Who's incompetent?

Next comes the critique that C++ tends to attract substandard programmers, and that:

... limiting your project to C means that people don't screw that up, and also means that you get a lot of programmers that do actually understand low-level issues and don't screw things up with any idiotic "object model" crap.
The first thought that comes to mind is Linus' "software Darwinism": in 2000 he lambasted people wanting a debugger in the Linux kernel. His argument was: I don't need any sissy that needs a debugger! I want people who understand the code as a whole! Any higher level abstraction or language (i.e. STL or C++) will make you a wimp and not careful enough!
The fact is, that is *exactly* the kinds of things that C excels at. Not just as a language, but as a required *mentality*. One of the great strengths of C is that it doesn't make you think of your program as anything high-level...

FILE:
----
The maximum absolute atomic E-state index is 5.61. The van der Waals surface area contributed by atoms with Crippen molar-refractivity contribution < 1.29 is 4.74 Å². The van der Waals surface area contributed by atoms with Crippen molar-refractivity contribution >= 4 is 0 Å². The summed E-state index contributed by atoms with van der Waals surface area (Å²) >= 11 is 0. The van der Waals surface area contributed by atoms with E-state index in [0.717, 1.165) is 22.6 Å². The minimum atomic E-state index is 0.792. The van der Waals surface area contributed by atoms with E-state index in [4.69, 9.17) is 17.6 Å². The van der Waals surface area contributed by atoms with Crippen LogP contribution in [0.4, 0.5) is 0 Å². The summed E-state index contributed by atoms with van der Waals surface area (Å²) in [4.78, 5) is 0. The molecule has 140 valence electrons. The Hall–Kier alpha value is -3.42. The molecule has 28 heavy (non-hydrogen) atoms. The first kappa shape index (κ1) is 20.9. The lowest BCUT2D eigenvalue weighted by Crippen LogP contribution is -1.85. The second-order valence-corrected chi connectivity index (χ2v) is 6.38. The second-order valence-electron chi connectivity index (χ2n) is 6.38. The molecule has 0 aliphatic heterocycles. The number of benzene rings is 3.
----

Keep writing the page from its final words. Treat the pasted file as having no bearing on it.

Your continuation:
But isn't this just another management whip for the programmers to keep them under pressure, so they are more obedient? A manager's trick? The Linus' software management process? I'm most hardcore of you all, so I'm the overlord ;-). In that light Linus' diatribes are only politics: he's defending the status quo.

There's also a diffrent response to the "substandard programmers" reproach I must mention here. Steven Dewhurst broght in the point, that for a C programmer C++ is so complex because there are alien idioms, methodologies, tricks, and so on*****. You would be tempted to say it's to difficult for the average C coder, but there's something else! C++ isn't just C, it only happens to be backwards compatible! When you switch from C to Common Lisp you won't be an expert instantly, but the C folks assume they can just come and start programming C++. And then they cry that it's too difficult and complex.


This time there's no summary. I was just gossiping...

* Linus original post (admittedly taken out of context!):, but I must admit, when he's speaking, he does make a much better impression!
** Digg gossiping:
*** Hacker News discussion:
**** A typical reply:
***** Steven Dewhurst's reply:

Wednesday, 19 November 2008

A letter from DLL hell: msvc60.dll and msvcr80.dll

This is only a short technical note - for those who (like me) first check the Internet for solution to weird programming questions!

The Problem: